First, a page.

But there is ALWAYS stuff that Guide dog schools don’t teach you or your dog. It’s impossible to cover everything. For example, Opal and I once encountered a woman walking a pet rabbit on a long leash. A sighted observer explained to me why Opal was so eager to pause; she was watching a bunny going for a stroll. Then there were the beaded curtains in the hallway of  a local restaurant (I thought  those went out in  the 70’s). It WAS an obstacle, albeit one that she could see through…we figured it out. There was a Halloween costume contest last year at the local supermarket that really grabbed her attention. In fact, she went nutty the first time I put on my balaclava (the woolly thing worn for heists, not the Greek pastry). Then, there was the time a kid vomited on the bus,  and the OTHER kid who dumped a chocolate milkshake over her when we were on the ferry to Dartmouth, a horse on the sidewalk (don’t ask), and the time we wandered into the annual pride parade by mistake and were pelted with silly string. We nearly got pepper sprayed as we innocently tried to get to the library…where a political demonstration was in progress nearby. Opal knew something was wrong when a fist fight broke out between two kids as we walked by them (I yelled at them to stop, or I would command my dog to attack—grin). I discovered that Opal also has a tap dancing  fascination (we saw ‘White Christmas’ on stage and I put on my own tap shoes now and then). One day, a couple of cars crashed as we walked by and left us showered in broken glass. I tore my quad muscle last year and had to walk at a snail’s pace WITH A SUPPORT CANE FOR THREE DAYS (and Opal), because I had no one to care for her. Fortunately, I managed to keep moving at least enough to get her outside to relieve. I’ve heard about one handler who was IN HOSPITAL WITH his guide dog for several days. Totally unfair to staff, the patients, and the dog. Other things?  You discover how to cope with them as they come up. Guide dog schools don’t tell you how to work out the strategy required for intimate times at home with that  new ‘significant other’ without one or the other (dog or partner) getting their nose put out of joint (physically, but more often, emotionally).  Opal put herself to bed at 6 PM the first time my sweetie and I… There might be any number of unusual or unique situations that a handler will face and need to figure out during their guide dog’s working life. Life with a guide dog is ever-changing and a relationship with a working dog is an endless ‘work in progress’.hen t

“Over There”!

Just one more time…if I hear the words, “Over There” when I ask someone for directions to a street, a building, a washroom or  an item in a store…I promise to do something totaly irrational. Perhaps I will break out into a lively song and dance routine with Opal. The song? “Over There” of course! Yes, the toe-tapping, Johny-go-get-them WW I song written in 1917 by George Cohan. Mr. Cohan wrote the song  shortly after the USA  declared war on Germany. Many versions were recorded, including those by Billy Murray, Nora Bayes and Enrico Caruso….”And We Won’t come Back ’till it’s over, Over There!”. Perhaps it should become the international theme song for the blind.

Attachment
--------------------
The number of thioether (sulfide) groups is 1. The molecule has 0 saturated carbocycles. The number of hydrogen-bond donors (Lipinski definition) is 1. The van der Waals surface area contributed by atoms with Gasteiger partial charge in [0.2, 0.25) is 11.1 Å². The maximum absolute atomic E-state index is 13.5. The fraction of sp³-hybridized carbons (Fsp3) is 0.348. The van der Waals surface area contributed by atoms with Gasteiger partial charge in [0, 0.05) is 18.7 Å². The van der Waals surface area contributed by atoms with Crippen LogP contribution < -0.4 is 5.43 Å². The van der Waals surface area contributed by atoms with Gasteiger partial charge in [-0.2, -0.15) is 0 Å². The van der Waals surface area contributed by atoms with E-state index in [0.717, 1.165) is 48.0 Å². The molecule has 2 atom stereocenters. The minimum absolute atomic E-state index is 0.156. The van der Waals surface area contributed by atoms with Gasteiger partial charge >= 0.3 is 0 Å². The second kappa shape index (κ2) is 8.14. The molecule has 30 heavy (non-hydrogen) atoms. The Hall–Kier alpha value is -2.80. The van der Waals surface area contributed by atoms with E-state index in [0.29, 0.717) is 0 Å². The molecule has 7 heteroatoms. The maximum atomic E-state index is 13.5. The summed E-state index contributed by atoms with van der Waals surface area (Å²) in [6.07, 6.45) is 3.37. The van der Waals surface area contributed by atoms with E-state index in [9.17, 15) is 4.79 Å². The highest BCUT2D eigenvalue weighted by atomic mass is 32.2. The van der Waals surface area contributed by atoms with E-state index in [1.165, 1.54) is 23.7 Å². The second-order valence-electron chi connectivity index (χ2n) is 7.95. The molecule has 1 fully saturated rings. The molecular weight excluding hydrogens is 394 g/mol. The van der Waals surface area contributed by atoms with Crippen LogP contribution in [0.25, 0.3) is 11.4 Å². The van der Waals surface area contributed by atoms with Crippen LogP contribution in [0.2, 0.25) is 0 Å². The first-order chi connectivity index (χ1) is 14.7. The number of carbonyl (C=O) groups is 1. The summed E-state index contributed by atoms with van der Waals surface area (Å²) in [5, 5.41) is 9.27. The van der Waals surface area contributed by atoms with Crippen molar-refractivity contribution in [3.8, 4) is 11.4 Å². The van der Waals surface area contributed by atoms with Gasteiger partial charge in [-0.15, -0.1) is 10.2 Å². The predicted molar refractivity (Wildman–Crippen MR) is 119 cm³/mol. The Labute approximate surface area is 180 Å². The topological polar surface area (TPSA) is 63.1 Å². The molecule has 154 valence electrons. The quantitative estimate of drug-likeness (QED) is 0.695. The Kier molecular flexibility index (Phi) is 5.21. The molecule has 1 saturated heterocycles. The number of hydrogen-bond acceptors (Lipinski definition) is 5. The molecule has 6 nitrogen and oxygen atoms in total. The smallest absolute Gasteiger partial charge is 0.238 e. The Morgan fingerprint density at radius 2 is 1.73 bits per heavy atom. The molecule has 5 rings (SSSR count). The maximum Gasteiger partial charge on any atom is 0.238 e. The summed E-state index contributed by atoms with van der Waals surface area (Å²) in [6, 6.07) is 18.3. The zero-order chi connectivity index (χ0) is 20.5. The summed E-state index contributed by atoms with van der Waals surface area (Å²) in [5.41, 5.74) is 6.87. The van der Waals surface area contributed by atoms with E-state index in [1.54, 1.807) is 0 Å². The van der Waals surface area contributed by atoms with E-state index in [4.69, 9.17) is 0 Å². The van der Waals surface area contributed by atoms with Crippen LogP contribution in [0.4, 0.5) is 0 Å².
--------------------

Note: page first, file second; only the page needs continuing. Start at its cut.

A Sobering Reminder

Yesterday, my sweetie’s apartment building went up in flames. Luckily, no one was injured. However, 70 residents (mostly elderly) are without a home until further notice.  My Significant Other heard the fire alarm go off and went outdoors to investigate. This building is prone to false alarms.  In the minutes that L stepped out of the building people started to stream out. The fire department arrived simultaneously, The story is that  the apartment nearest the fire triggered the smoke detector. It was unoccupied at the time. However, a tenant heard the endless buzzing and summoned the super.  He entered the apartment and faced a blaze, and yelled for the tenant to pull the fire alarm and call the fire department. My sweetie called (from a stranger’s cell phone) to give me the news. Standing in shock, without a jacket, ID, keys, or Meerah the cat, L was not allowed to return into the building.  Most residents were housed by the Red Cross at a local arena.  Meerah? L was told that all cats would be collected by the SPCA’s staff, once the fire fighters declared it safe, with the most vulnerable (nearest the danger)  being rescued first.  Dazed and without a worldly possession,  L learned this morning  that little Meerah had been rescued last night,  then taken to the SPCA  Emergency shelter until morning, then transferred to a vet across town for examination. The cat was treated for dehydration and returned to the SPCA shelter where she remains with the other rescued cats until further notice.  A friend of ours who lives in the same building and who was also forced to leave her cat behind, learned, to her horror this morning that somehow her cat was not in the apartment when the SPCA rescue team went in to find her.

Last week, L checked my smoke detector when I complained that it should have gone off after I dropped food on the stove’s burner and did not.  L urged me to report it. I did so quickly (I am the ultra-prepared person when it comes to potential disaster). My big mistake, was not insisting that it be checked immediately by an electrician. So, today, after my seven thousand phone calls on L’s behalf (to the Insurance, the Red Cross, the SPCA, the EMO…) I picked up the receiver to make one more call; “come fix this thing today or I will call the fire Marshall”, I advised my landlord very forcefully. My defective smoke detector was taken away and a new one installed by an electrician within 1 hour.

There are some things too precious to conceive loosing,  including my animals’ lives and my own.  I urge you all to check your smoke alarms immediately. If you do not have a kit ready to take out your door when a fire alarm goes off, get one together. Include ID, medication, important numbers and papers…anything you would need to evacuate.  Have a plan to evacuate WITH your animals and be ready to do so any time the alarm goes. Know where the carrier is for your cat. Be ready to get it out quickly, loading it with the cat, gathering the bag and dog and getting  OUT.  Practice doing so until you can do it in your sleep.

Hey! Taxi Drivers

Listen up cabbies! I’m going to say this once. Here is the not-so-definitive list of things you need to know when you pick up a customer who is blind or partially-sighted.